They show me a picture on a phone, u shaped channel, with 5/16 rubber sheet shoved into the channel, rubber is 5" wide, piece is 36" long.
OEM cost is $1000 and lead time is 4-5 weeks. Machine is down, 'we need this today'.....I'm told with wide-eyed panic.

I have no way to bend 12ga steel into a narrow 5/16 channel like the OEM part.
OK so I start thinking.....and come up with 5/16 steel rod, and 2pcs of 14ga, 1-3/4 x 36" long. TIG tack it together, shove in the rubber, get it
delivered back to them in 2.5 hrs. They are happy. It works and solves the problem, machine back up and working. They ask, how much to make these for us?
I think a bit, and say $650, this one here is $800 with the 'drop what I'm doing' rush. Hum.....no smiles.
It's been a week, silence. I just emailed and said I need the PO for this job. I will most likely get paid.

Over the years, it seems like invariably, panicked people with production stopping problems that are all clingy and wide eyed, and eager for a
solution to their dilemma.....tend to be fine until it comes time to PAY UP for pit-stop engineering and creative solutions to their problems.
Soon as it's 'all better', they seem to think it's more of an honor helping them than a paying proposition.
Why bother. I'm probably the bad guy now.
If I ever once heard 'Great job! Thanks for getting us out of a jamb'! I'd probably go into a awkward recoil and not know how to act......lol.

Rant-ish.......off.
I worked for over 30 years in the University setting doing scientific instruments. We were always pulling someone out of a hole. We also had to charge for our time and would always get the long face. They would have a $500k microscope from Japan that had something wrong. We would have to charge them for a few hours of labor and they would go off into a tizzy. And then we would get the professor who wanted a special stainless steel fitting for his boat and would expect us to do it for free. Ugh!
 
You can't know the circumstances of what happened any why. My sales person wants to be lower than the OEM so they will switch to us as a supplier. I assure you any sort of quality, 1 or more of those parts at $650 is quite fine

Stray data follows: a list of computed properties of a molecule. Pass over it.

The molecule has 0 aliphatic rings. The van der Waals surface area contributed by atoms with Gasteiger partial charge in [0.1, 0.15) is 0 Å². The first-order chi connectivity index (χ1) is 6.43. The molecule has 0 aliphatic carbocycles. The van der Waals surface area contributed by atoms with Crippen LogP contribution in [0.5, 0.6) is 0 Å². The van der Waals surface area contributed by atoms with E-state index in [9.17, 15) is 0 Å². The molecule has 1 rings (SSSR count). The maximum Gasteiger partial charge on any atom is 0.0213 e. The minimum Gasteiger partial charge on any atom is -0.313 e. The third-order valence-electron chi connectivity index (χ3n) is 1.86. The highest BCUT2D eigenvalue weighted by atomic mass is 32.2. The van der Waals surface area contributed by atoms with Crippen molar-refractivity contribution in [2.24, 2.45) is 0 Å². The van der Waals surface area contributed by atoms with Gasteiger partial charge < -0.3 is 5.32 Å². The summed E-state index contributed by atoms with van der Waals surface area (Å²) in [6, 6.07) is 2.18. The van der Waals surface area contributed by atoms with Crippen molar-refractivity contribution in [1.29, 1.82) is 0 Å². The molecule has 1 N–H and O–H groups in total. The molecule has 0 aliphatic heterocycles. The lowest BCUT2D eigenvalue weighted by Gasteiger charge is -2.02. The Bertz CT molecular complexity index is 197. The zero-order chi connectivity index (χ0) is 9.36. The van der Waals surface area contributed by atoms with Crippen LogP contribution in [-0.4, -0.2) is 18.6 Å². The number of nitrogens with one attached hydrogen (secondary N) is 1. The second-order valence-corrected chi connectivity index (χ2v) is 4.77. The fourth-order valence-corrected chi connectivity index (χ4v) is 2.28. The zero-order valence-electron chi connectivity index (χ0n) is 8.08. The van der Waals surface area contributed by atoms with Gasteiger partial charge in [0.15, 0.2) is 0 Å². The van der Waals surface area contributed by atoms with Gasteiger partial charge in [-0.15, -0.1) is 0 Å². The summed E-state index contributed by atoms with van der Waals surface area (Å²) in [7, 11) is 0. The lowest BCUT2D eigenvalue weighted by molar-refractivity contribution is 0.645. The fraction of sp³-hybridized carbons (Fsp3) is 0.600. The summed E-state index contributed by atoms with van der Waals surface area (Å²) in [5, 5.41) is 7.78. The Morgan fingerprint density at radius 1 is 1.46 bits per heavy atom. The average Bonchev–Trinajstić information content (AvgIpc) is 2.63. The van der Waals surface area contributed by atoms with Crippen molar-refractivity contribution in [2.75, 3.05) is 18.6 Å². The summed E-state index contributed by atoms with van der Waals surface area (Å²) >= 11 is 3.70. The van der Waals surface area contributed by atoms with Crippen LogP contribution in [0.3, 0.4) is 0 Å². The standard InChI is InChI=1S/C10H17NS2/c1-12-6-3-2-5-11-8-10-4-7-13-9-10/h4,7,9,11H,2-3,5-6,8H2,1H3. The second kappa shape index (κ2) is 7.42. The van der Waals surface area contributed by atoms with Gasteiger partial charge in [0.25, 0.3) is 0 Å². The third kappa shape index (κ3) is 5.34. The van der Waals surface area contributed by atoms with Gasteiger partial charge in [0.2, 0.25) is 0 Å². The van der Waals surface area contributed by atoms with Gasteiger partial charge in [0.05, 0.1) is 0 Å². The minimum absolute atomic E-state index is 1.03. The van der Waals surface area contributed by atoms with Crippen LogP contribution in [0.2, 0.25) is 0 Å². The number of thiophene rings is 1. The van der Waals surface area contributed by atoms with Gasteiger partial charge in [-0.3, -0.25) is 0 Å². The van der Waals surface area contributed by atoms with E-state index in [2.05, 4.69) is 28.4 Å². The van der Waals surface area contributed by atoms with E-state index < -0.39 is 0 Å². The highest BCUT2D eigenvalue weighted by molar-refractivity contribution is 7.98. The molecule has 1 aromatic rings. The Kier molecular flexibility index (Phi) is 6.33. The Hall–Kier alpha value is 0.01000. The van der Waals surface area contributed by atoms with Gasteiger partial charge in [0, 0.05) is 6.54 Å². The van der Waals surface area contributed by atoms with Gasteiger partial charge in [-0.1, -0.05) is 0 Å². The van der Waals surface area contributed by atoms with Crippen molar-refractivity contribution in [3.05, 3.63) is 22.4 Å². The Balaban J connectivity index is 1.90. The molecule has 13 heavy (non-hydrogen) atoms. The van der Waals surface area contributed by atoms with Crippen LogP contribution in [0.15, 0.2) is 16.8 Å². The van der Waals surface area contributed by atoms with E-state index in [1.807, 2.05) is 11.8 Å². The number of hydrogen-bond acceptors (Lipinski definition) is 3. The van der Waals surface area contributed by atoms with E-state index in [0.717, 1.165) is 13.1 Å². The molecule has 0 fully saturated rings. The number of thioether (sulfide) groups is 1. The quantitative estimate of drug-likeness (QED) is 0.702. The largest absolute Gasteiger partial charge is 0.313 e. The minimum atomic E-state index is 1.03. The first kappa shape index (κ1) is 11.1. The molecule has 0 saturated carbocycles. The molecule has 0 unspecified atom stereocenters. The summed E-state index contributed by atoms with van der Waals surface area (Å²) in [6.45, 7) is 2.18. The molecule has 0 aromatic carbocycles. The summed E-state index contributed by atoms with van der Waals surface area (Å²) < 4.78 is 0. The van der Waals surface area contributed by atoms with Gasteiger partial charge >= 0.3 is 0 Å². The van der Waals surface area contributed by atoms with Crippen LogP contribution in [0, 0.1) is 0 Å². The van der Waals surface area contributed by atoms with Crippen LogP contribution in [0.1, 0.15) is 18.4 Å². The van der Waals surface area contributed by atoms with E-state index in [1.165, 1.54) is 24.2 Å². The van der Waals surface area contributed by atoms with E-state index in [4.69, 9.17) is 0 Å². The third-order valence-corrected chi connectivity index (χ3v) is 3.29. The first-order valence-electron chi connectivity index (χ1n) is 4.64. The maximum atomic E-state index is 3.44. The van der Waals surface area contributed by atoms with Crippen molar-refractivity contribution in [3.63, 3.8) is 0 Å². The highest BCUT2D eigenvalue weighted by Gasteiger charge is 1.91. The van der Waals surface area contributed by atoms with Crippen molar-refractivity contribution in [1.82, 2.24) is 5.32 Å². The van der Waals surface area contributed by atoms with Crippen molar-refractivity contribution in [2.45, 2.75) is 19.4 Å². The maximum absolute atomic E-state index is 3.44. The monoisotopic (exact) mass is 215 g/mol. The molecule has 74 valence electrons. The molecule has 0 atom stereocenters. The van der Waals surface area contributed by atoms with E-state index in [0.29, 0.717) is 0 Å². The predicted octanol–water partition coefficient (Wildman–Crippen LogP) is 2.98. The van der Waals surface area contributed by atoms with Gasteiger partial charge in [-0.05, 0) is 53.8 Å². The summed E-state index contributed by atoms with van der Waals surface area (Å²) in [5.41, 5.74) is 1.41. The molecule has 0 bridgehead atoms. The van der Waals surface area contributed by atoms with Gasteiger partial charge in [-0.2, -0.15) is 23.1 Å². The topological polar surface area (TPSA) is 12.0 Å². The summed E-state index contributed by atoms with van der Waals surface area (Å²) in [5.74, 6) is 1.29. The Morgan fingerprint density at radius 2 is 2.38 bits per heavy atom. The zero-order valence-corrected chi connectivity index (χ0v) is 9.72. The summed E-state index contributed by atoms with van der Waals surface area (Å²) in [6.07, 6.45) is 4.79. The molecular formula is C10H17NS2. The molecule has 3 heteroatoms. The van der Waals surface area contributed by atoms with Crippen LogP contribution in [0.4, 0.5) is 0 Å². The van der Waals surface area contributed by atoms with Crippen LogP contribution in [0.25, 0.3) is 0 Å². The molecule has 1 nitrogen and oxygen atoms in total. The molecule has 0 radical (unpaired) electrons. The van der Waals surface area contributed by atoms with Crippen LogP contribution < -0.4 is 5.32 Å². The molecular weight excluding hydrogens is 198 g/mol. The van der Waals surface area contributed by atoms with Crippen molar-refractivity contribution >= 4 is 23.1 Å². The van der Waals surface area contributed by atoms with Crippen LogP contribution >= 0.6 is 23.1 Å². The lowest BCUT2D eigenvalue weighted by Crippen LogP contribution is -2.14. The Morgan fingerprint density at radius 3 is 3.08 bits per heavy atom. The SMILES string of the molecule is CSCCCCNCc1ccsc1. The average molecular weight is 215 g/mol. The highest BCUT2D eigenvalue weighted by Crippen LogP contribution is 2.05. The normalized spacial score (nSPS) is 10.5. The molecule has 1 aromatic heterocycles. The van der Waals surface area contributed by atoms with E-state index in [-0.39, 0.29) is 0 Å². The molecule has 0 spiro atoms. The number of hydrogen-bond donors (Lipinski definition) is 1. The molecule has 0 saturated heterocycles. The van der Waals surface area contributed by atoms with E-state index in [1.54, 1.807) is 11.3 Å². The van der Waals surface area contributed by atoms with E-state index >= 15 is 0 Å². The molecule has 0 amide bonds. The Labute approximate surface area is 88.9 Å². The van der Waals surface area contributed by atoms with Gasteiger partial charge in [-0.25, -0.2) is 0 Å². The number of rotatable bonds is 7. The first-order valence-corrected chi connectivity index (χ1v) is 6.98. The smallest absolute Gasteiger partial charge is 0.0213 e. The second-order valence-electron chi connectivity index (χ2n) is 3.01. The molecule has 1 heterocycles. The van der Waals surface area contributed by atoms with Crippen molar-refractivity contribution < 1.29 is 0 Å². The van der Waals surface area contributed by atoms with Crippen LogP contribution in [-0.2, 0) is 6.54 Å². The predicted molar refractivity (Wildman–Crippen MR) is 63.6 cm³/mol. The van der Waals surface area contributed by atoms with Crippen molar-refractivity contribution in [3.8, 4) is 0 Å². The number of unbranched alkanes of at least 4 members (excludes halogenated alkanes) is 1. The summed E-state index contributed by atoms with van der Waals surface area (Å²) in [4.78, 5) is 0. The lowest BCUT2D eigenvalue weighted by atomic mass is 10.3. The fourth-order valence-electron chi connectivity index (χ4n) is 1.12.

with me. There are lots of other parts in the mix as well. It's a 'long haul' thing, not a 'get 'em good, one and done' thing.

Watch out for that customer praising you up, they definitely have something wrong with them. That just doesn't happen. ;)

I agree, there are always extenuating circumstances and hopefully a long term strategy to get and keep the customer. I just also try to think about "training the customer". If you give them something today, they expect the same tomorrow, so I try to start in a place that is comfortable for both parties and commiserate with the "ask".
 
I learned how to say NO in the seventies, but I have done a lot of rush repairs. But I only do it for people I like, and have often done it for less than it should cost, or trades, or, sometimes, for free.
Aint no way to make a living, to me its more a community service.
I have fixed a fair amount of commercial kitchen stuff, for example, usually get some money some food.
I used to have my shop next to a retired lawyer from Philly who made a fortune representing the mob in criminal trials, and then retired to Ojai CA to his dream job- making crazy fancy candies and pastries.
He had a top of the line pastry and desert kitchen in the industrial unit next to mine, and did exactly what he wanted. He sold it, to local stores and restaurants, but at his prices.
I once had to fix the stainless conveyor belt on his machine that had a waterfall of molten chocolate that coated the cookies, and he paid me money, but gave me bags of candies and biscottis as well.
I have repaired high end french bread baking equipment, no longer made, no parts even in france, and got years of free loaves.
But if some grump comes by, I am busy.
 
I like the emergency repair jobs.

Parts don't leave my shop without payment. Rush or otherwise. Period.

Repair customers are generally pretty thankful. If it's a new customer I almost always get "I couldn't find a shop who could do this anywhere" or "A friend told me about another shop out here that builds XXXX and told me to get that guy to look at it before I commit." "Yeah, that's me. I do that too."

Best thank you I get is a tip. Just today a longtime customer gave me $400 for a $250 job I did for him. It was kind of a tricky job and he was in no hurry so I told him I'd stare at it for awhile and think on the best way to do it. It took me 9 months of walking by it daily to have the light bulb turn on and realize how I could do it fast, good and cheap. It was exactly what he wanted, cheaper than he expected and he didn't care about it taking so long.